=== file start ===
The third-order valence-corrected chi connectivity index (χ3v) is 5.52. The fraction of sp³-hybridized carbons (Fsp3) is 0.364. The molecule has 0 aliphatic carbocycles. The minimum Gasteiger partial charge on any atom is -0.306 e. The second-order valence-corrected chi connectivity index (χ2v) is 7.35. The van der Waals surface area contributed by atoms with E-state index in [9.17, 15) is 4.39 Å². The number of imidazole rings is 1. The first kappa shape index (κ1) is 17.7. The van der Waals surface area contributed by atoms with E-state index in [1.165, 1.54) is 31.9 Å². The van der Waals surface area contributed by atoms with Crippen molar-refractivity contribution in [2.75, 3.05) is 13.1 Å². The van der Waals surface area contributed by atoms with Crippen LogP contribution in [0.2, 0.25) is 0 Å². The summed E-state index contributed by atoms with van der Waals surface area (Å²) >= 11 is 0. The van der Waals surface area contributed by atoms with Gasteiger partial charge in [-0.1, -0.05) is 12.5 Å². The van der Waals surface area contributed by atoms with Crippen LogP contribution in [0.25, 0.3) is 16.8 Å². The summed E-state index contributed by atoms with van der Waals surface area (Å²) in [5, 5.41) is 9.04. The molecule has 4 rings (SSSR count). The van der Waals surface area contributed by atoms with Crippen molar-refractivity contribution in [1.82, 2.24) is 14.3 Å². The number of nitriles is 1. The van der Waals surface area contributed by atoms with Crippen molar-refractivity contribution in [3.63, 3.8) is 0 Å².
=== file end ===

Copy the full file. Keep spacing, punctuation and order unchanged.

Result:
The third-order valence-corrected chi connectivity index (χ3v) is 5.52. The fraction of sp³-hybridized carbons (Fsp3) is 0.364. The molecule has 0 aliphatic carbocycles. The minimum Gasteiger partial charge on any atom is -0.306 e. The second-order valence-corrected chi connectivity index (χ2v) is 7.35. The van der Waals surface area contributed by atoms with E-state index in [9.17, 15) is 4.39 Å². The number of imidazole rings is 1. The first kappa shape index (κ1) is 17.7. The van der Waals surface area contributed by atoms with E-state index in [1.165, 1.54) is 31.9 Å². The van der Waals surface area contributed by atoms with Crippen molar-refractivity contribution in [2.75, 3.05) is 13.1 Å². The van der Waals surface area contributed by atoms with Crippen LogP contribution in [0.2, 0.25) is 0 Å². The summed E-state index contributed by atoms with van der Waals surface area (Å²) >= 11 is 0. The van der Waals surface area contributed by atoms with Gasteiger partial charge in [-0.1, -0.05) is 12.5 Å². The van der Waals surface area contributed by atoms with Crippen LogP contribution in [0.25, 0.3) is 16.8 Å². The summed E-state index contributed by atoms with van der Waals surface area (Å²) in [5, 5.41) is 9.04. The molecule has 4 rings (SSSR count). The van der Waals surface area contributed by atoms with Crippen molar-refractivity contribution in [1.82, 2.24) is 14.3 Å². The number of nitriles is 1. The van der Waals surface area contributed by atoms with Crippen molar-refractivity contribution in [3.63, 3.8) is 0 Å².